Tuesday, April 17, 2012

A room with a view

It's important that I put this post in context before I begin articulating my reactions to the matter at hand i.e. a subjective reading of Katherine Boo's, 'Behind the Beautiful Forevers' that I completed the day-before-yesterday.
1. I am one of those who might have probably paraded a visage of cultivated distaste on looking out through an upper-level window from one of the star hotels around Annawadi to catch a glimpse of slum, spoiling the vista-view.
2. I am one of those who would not have had the time or inclination through my years of living in Mumbai to venture beyond the familiar boundaries of the Western Express highway to investigate a locality built around a sewage lake.
3. I did drive through the city on the day after the 26/11 attacks on my way to the international airport, and only registered the eerie calm that Mumbai seemed to be enveloped in without ever thinking about what the individuals that constitute its approximately 20.5 million population were thinking.

I am a product of my upbringing, my religion, my culture and my geography. What all those factors instilled in me at a very early age was a very real fear of the 'other' that followed me around wherever I happened to go and right into middle age. The 'other', in my case, isn't an easy encapsulation of persons in any way removed from the physicality, the plan of language and the access to material goods and services of those who were constantly around me. The definition of the 'other' in the class I belonged to constituted all those who spent all day, every day, performing tasks that my peers deemed extraneous to their perceived roles as those with a 'future'.

Parallels can be drawn between that 'sense of a future' from the treacherously oblivious childhood of mine, to the sagas of Asha and Zehrunisia and all that they do in their disparate ways to raise themselves and their families above the circumstances they find their lives caught in. But the main reason the lines will never intersect is that the access to that future is not obstructed by the humdrum and unpleasantness of daily living that we, the overlords of the overcity, have never bothered ourselves with. We have access to leisure, the time to think about things and the ability and resources to dream about what can be.
One of the main highlights of Katherine Boo's celebrated book is the portrayal of that disparity - the reality behind the dirty saris, the sweaty smelly bodies, the marked cynical lines on faces. There is no hiding from it, no literary relief as in most other portrayals of the city - of descriptions of Bollywood, forays into manic entrepreneurship or the romantic depictions of the main players in the game of corruption that runs through the city like a swollen river that bursts its banks at regular intervals. No wonder that the character most easily read in the book for me, despite my natural resistance to it, was Manju - the doyenne of a relatively privileged sangfroid that I could subliminally relate to.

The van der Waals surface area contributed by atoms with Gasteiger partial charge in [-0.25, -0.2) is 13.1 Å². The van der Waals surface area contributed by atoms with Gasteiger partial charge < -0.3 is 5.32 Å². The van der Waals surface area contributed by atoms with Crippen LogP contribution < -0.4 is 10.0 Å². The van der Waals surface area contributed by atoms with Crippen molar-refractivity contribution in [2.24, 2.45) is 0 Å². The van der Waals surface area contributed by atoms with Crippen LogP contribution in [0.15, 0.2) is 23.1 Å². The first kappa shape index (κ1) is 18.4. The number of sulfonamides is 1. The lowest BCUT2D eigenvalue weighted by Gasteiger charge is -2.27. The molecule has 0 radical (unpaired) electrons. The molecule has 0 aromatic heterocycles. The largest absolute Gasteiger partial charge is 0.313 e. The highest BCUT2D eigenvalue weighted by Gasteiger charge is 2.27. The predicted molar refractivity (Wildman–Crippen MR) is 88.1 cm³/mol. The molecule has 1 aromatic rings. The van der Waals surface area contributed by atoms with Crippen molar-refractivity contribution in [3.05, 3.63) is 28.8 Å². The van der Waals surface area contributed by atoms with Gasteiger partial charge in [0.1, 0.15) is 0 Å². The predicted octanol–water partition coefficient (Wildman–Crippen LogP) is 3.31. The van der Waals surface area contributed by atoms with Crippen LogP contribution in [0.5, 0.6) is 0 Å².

Through the reading, I questioned, I found myself answered (especially on the vexing issue of why overt violence does not break out from beyond the slums more regularly), and I cringed and cringed and cringed at my complicity. A brave, brave, brave book by any standard.

Thursday, April 12, 2012

In support of ol' Günter

What Must be Said

By Günter Grass

Why have I kept silent, silent for too long
over what is openly played out
in war games at the end of which we
the survivors are at best footnotes.

It’s that claim of a right to first strike
against those who under a loudmouth’s thumb
are pushed into organized cheering—
a strike to snuff out the Iranian people
on suspicion that under his influence
an atom bomb’s being built.

But why do I forbid myself
to name that other land in which
for years—although kept secret—
a usable nuclear capability has grown
beyond all control, because
no scrutiny is allowed.

The universal silence around this fact,
under which my own silence lay,
I feel now as a heavy lie,
a strong constraint, which to dismiss
courts forceful punishment:
the verdict of “Antisemitism” is well known.

But now, when my own country,
guilty of primal and unequalled crimes
for which time and again it must be tasked—
once again, in pure commerce,
though with quick lips we declare it
reparations, wants to send
Israel yet another submarine—
one whose speciality is to deliver
warheads capable of ending all life
where the existence of even one
nuclear weapon remains unproven,
but where suspicion serves for proof—
now I say what must be said.

But why was I silent for so long?
Because I thought my origin,
marked with an ineradicable stain,
forbade mention of this fact
as definite truth about Israel, a country
to which I am and will remain attached.

Why is it only now I say,
in old age, with my last drop of ink,
that Israel’s nuclear power endangers
an already fragile world peace?
Because what by tomorrow might be
too late, must be spoken now,
and because we—as Germans, already
burdened enough—could become
enablers of a crime, foreseeable and therefore
not to be eradicated
with any of the usual excuses.

And admittedly: I’m silent no more
because I’ve had it with the West’s hypocrisy
—and one can hope that many others too
may free themselves from silence,
challenge the instigator of known danger
to abstain from violence,
and at the same time demand
a permanent and unrestrained control
of Israel’s atomic power
and Iranian nuclear plants
by an international authority
accepted by both governments.

Only thus can one give help
to Israelis and Palestinians—still more,
all the peoples, neighbour-enemies
living in this region occupied by madness
—and finally, to ourselves as well.

“Was gesagt werden muss” published in Süddeutschen Zeitung (4 April 2012)

Translation by Michael Keefer and Nica Mintz